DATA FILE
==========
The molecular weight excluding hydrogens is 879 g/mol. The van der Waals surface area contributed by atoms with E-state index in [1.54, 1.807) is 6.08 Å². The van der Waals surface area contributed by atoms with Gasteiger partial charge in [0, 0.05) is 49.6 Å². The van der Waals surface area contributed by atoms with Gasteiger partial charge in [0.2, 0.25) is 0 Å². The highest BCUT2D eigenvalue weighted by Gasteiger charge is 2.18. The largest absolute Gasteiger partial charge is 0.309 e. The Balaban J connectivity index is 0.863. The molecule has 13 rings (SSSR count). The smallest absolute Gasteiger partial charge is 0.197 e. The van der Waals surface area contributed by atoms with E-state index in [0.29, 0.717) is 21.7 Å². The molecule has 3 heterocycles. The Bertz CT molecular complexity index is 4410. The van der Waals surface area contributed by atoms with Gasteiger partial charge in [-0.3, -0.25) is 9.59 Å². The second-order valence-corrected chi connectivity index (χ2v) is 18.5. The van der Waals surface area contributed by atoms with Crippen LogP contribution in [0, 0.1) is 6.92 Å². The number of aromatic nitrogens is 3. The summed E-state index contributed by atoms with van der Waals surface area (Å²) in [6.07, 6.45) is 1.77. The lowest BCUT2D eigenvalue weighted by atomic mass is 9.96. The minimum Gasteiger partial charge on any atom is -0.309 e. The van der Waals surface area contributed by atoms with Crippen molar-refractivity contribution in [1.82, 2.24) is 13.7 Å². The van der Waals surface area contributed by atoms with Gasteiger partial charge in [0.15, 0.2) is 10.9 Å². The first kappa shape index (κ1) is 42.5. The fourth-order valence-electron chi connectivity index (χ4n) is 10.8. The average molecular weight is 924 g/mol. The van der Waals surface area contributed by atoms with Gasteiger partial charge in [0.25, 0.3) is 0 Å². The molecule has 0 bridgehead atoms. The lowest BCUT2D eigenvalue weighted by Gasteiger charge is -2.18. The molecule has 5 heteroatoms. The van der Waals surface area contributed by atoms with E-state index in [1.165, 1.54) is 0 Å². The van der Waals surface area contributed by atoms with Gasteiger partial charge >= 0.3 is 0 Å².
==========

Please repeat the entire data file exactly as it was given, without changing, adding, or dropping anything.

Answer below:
The molecular weight excluding hydrogens is 879 g/mol. The van der Waals surface area contributed by atoms with E-state index in [1.54, 1.807) is 6.08 Å². The van der Waals surface area contributed by atoms with Gasteiger partial charge in [0, 0.05) is 49.6 Å². The van der Waals surface area contributed by atoms with Gasteiger partial charge in [0.2, 0.25) is 0 Å². The highest BCUT2D eigenvalue weighted by Gasteiger charge is 2.18. The largest absolute Gasteiger partial charge is 0.309 e. The Balaban J connectivity index is 0.863. The molecule has 13 rings (SSSR count). The smallest absolute Gasteiger partial charge is 0.197 e. The van der Waals surface area contributed by atoms with E-state index in [0.29, 0.717) is 21.7 Å². The molecule has 3 heterocycles. The Bertz CT molecular complexity index is 4410. The van der Waals surface area contributed by atoms with Gasteiger partial charge in [-0.3, -0.25) is 9.59 Å². The second-order valence-corrected chi connectivity index (χ2v) is 18.5. The van der Waals surface area contributed by atoms with Crippen LogP contribution in [0, 0.1) is 6.92 Å². The number of aromatic nitrogens is 3. The summed E-state index contributed by atoms with van der Waals surface area (Å²) in [6.07, 6.45) is 1.77. The lowest BCUT2D eigenvalue weighted by atomic mass is 9.96. The minimum Gasteiger partial charge on any atom is -0.309 e. The van der Waals surface area contributed by atoms with Crippen molar-refractivity contribution in [1.82, 2.24) is 13.7 Å². The van der Waals surface area contributed by atoms with Gasteiger partial charge in [0.15, 0.2) is 10.9 Å². The first kappa shape index (κ1) is 42.5. The fourth-order valence-electron chi connectivity index (χ4n) is 10.8. The average molecular weight is 924 g/mol. The van der Waals surface area contributed by atoms with Gasteiger partial charge in [0.25, 0.3) is 0 Å². The molecule has 0 bridgehead atoms. The lowest BCUT2D eigenvalue weighted by Gasteiger charge is -2.18. The molecule has 5 heteroatoms. The van der Waals surface area contributed by atoms with E-state index in [1.165, 1.54) is 0 Å². The van der Waals surface area contributed by atoms with Gasteiger partial charge >= 0.3 is 0 Å².